Following the Oxfam sex scandal, the EU says charities risk losing their funding if they do not meet ethical standards. Oxfam’s deputy chief executive has resigned while taking “full responsibility” for the scandal.
The European Union on Monday ordered British aid group Oxfam to explain its handling of a sexual misconduct scandal involving its staff paying prostitutes in Haiti after the devastating earthquake in 2010.
It also warned its NGO partners that the bloc would cut funding if they breached ethical standards, underscoring its “zero tolerance” approach towards misconduct.
“We expect Oxfam to fully clarify the allegations with maximum transparency as a matter of urgency, and we’re ready to review and, if needed, cease funding to any partner who is not living up to the required high ethical standards,” spokeswoman Maja Kocijancic told reporters.
Oxfam, which received €1.7 million ($2.1 million) in funding from the EU for work in Haiti in 2011, is being accused of covering up the episode and failing to warn other aid agencies about the employees involved, which allowed them to get jobs among vulnerable people in other disaster areas.
Oxfam Deputy Chief Executive Penny Lawrence resigned from her position on Monday, taking ” full responsibility” for the scandal.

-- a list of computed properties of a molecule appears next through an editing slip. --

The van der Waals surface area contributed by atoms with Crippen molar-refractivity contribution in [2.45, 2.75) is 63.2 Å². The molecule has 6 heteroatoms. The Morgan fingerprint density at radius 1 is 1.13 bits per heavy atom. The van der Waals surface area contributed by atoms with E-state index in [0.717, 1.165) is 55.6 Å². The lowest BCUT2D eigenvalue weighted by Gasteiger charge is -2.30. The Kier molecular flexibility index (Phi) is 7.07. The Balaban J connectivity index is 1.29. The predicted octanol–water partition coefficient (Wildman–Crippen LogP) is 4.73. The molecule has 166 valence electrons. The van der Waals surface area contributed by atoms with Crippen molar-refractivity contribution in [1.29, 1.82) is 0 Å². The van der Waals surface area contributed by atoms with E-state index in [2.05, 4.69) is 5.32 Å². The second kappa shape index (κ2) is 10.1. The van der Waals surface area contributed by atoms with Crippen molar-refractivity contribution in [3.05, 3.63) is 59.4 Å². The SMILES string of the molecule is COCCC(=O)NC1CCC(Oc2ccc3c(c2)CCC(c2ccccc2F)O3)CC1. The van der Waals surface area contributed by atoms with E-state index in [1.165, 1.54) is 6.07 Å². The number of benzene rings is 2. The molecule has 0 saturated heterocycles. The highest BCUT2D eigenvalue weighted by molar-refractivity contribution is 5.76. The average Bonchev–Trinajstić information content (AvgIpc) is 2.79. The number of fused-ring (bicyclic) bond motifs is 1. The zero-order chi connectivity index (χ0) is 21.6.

“Over the last few days we have become aware that concerns were raised about the behavior of staff in Chad as well as Haiti that we failed to adequately act upon,” Lawrence said in a statement.
“It is now clear that these allegations—involving the use of prostitutes and which related to behavior of both the country director and members of his team in Chad—were raised before he moved to Haiti,” she added.
Oxfam has denied accusations of a cover-up, saying it launched an internal investigation the moment it became aware of the allegations.
The probe led to the sacking of four Oxfam employees, the charity said on Friday, adding that three people, including the country director, resigned before the end of the investigation.
British government threatens to cut funding
British Prime Minister Theresa May’s spokesman told reporters that Development Secretary Penny Mordaunt was meeting Oxfam representatives on Monday.
“DFID (the Department for International Development) have taken action in this area to try and further strengthen systems to enforce a zero tolerance approach. There are a number of measures they have taken but we want to go further in this area,” he said.
DFID gave Oxfam nearly £32 million (€36 million) last year.
The British government has also threatened to cut off funding to Oxfam or any other aid agency that doesn’t cooperate with the government’s efforts to rein in misconduct.
Oxfam, which has announced new measures to tackle sexual abuse cases, said it would share with authorities all the information it had relating to the scandal in Haiti.
ap, law/kms (AFP, AFP)